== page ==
The major domestic airlines all have dedicated alerts to help passengers on affected flights rebook or check flight status:

Main Fuel Pipeline Temporarily Closes, What’s Going To Happen To Gas Prices?

Hurricane Harvey’s impact on fuel prices nationally might be more costly than first anticipated: The country’s largest fuel system, the Colonial Pipeline, shut down its main fuel lines.

Colonial Pipeline announced Wednesday evening that it would temporarily close two of its fuel lines that send an estimated 100 million gallons of gasoline, jet fuel, and diesel from Houston to the East Coast.

According to Colonial Pipeline, Line 2 — which transports diesel and aviation fuel — closed Wednesday, while Line 1 — which transports gasoline between Houston and the East Coast — stopped operations today.

The company noted that the shutdowns were made “due to supply constraints caused by storm-related refinery shutdowns.”

Once Colonial is able to ensure that its facilities are safe to operate and refiners have the ability to move product, the systems will resume operation.

What’s It Mean For Your Wallet?

While many drivers have seen an increase in gas prices in the days following Harvey’s landfall, the latest pipeline closure could drive up costs even more.

The shutdowns have led to an increase in gasoline futures — the wholesale prices charged to gas stations — that are eventually passed down to customers.

As of Wednesday evening, gasoline futures jumped 7% to more than $2/gallon, CNN reports.

Although it might take time for the latest jump in futures to reach customers — likely in days or weeks — prices have already seen a slight increase since Harvey struck.

GasBuddy, a fuel tracking system, notes that fuel prices are up nearly $0.02 from yesterday, while the average price has increased $0.11 since last week.

Compared to this time last year, however, the price is up $0.24.

GasBuddy executives warned of the impending price increases shortly before the hurricane hit Texas, noting that the storm could lead to long-term issues in terms of gasoline supply for large portions of the country.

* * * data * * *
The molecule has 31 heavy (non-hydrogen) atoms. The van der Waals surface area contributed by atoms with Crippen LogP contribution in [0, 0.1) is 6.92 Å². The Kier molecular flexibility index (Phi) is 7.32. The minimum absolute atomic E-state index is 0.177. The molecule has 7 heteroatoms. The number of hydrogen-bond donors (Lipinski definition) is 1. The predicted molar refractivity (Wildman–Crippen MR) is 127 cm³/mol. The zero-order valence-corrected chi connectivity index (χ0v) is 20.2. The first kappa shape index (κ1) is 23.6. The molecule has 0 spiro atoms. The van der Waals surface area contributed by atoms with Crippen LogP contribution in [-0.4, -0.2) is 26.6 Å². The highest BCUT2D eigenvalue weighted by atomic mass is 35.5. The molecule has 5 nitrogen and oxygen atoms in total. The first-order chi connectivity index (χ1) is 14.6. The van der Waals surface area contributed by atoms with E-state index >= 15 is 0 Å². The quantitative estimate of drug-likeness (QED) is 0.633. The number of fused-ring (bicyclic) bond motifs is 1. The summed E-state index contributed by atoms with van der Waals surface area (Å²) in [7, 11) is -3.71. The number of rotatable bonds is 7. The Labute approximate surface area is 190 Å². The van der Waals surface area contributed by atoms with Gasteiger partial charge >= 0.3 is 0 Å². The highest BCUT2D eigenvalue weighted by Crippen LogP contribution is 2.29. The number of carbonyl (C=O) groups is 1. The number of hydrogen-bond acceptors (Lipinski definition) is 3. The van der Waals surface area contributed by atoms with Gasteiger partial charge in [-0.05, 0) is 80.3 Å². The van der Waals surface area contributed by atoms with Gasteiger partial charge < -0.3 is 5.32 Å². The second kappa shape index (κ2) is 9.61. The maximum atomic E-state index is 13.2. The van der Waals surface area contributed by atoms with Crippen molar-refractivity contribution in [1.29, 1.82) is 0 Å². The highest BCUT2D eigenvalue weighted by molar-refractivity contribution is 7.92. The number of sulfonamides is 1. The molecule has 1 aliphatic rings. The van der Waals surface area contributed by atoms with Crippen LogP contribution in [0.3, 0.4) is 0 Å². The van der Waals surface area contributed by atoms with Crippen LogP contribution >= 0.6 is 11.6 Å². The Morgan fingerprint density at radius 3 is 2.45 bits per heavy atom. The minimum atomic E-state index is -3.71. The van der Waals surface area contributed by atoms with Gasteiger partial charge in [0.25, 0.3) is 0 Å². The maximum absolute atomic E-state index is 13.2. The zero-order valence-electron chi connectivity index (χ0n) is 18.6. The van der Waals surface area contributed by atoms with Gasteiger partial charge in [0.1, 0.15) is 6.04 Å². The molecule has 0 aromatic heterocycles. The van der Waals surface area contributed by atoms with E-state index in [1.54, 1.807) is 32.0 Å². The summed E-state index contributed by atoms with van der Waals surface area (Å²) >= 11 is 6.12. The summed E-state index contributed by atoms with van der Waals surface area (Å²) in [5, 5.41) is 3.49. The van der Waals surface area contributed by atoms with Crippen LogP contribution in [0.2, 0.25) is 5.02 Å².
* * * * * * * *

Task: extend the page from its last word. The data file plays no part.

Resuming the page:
The company estimates that gas price increases could linger for one or two weeks after the storm.

Past Trouble

Hurricane Harvey isn’t the first event to wreak havoc on nation’s pipelines.

In Sept. 2016, a spill of gasoline from the Colonial Pipeline in Alabama resulted in higher gas prices. Repairs of the issue, which was declared a state of emergency in Alabama and Georgia, were delayed, causing shortages and further price increases.

Three months later in Dec. 2016, the Colonial Pipeline shutdown again after an explosion and fire killed a worker.

Pizza Hut Workers Use Kayaks To Deliver Food To Hurricane Harvey Victims

In the aftermath of Hurricane Harvey, flood waters have wreaked havoc on much of southeastern Texas. So when a Pizza Hut manager heard there were families trapped in their homes without food, she decided that if she couldn’t get to them by land, she’d send pizza over the water — by kayak.

The manager of a Houston-area Pizza Hut says she acted after one of her shift managers told her there were people in a certain neighborhood who were hungry and running low on food.

“When I heard there were families in need, I knew we needed to act fast,” she told Click2Houston. “I called my husband and asked him to gather up kayaks and meet me at the restaurant.”

They then packed 120 pizzas into kayaks, and workers set out to deliver them.